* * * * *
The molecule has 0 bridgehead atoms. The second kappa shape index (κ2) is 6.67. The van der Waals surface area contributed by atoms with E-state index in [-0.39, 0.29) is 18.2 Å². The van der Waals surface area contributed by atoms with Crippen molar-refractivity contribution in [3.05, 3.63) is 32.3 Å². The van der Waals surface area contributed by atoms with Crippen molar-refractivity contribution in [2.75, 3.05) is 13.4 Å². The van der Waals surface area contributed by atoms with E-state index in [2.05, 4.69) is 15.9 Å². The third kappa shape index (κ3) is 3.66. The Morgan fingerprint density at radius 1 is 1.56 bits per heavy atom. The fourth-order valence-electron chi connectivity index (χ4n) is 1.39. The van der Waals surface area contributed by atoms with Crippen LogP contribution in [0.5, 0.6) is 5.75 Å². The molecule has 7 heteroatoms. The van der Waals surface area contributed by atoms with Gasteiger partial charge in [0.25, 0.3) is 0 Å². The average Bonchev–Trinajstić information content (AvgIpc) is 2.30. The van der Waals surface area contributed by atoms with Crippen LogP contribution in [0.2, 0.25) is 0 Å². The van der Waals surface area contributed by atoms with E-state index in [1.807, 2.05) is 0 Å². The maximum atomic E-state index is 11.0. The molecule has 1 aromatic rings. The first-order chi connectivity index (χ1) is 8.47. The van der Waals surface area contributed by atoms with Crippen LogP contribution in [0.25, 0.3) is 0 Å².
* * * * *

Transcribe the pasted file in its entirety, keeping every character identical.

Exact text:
The molecule has 0 bridgehead atoms. The second kappa shape index (κ2) is 6.67. The van der Waals surface area contributed by atoms with E-state index in [-0.39, 0.29) is 18.2 Å². The van der Waals surface area contributed by atoms with Crippen molar-refractivity contribution in [3.05, 3.63) is 32.3 Å². The van der Waals surface area contributed by atoms with Crippen molar-refractivity contribution in [2.75, 3.05) is 13.4 Å². The van der Waals surface area contributed by atoms with E-state index in [2.05, 4.69) is 15.9 Å². The third kappa shape index (κ3) is 3.66. The Morgan fingerprint density at radius 1 is 1.56 bits per heavy atom. The fourth-order valence-electron chi connectivity index (χ4n) is 1.39. The van der Waals surface area contributed by atoms with Crippen LogP contribution in [0.5, 0.6) is 5.75 Å². The molecule has 7 heteroatoms. The van der Waals surface area contributed by atoms with Gasteiger partial charge in [0.25, 0.3) is 0 Å². The average Bonchev–Trinajstić information content (AvgIpc) is 2.30. The van der Waals surface area contributed by atoms with Crippen LogP contribution in [0.2, 0.25) is 0 Å². The van der Waals surface area contributed by atoms with E-state index in [1.807, 2.05) is 0 Å². The maximum atomic E-state index is 11.0. The molecule has 1 aromatic rings. The first-order chi connectivity index (χ1) is 8.47. The van der Waals surface area contributed by atoms with Crippen LogP contribution in [0.25, 0.3) is 0 Å².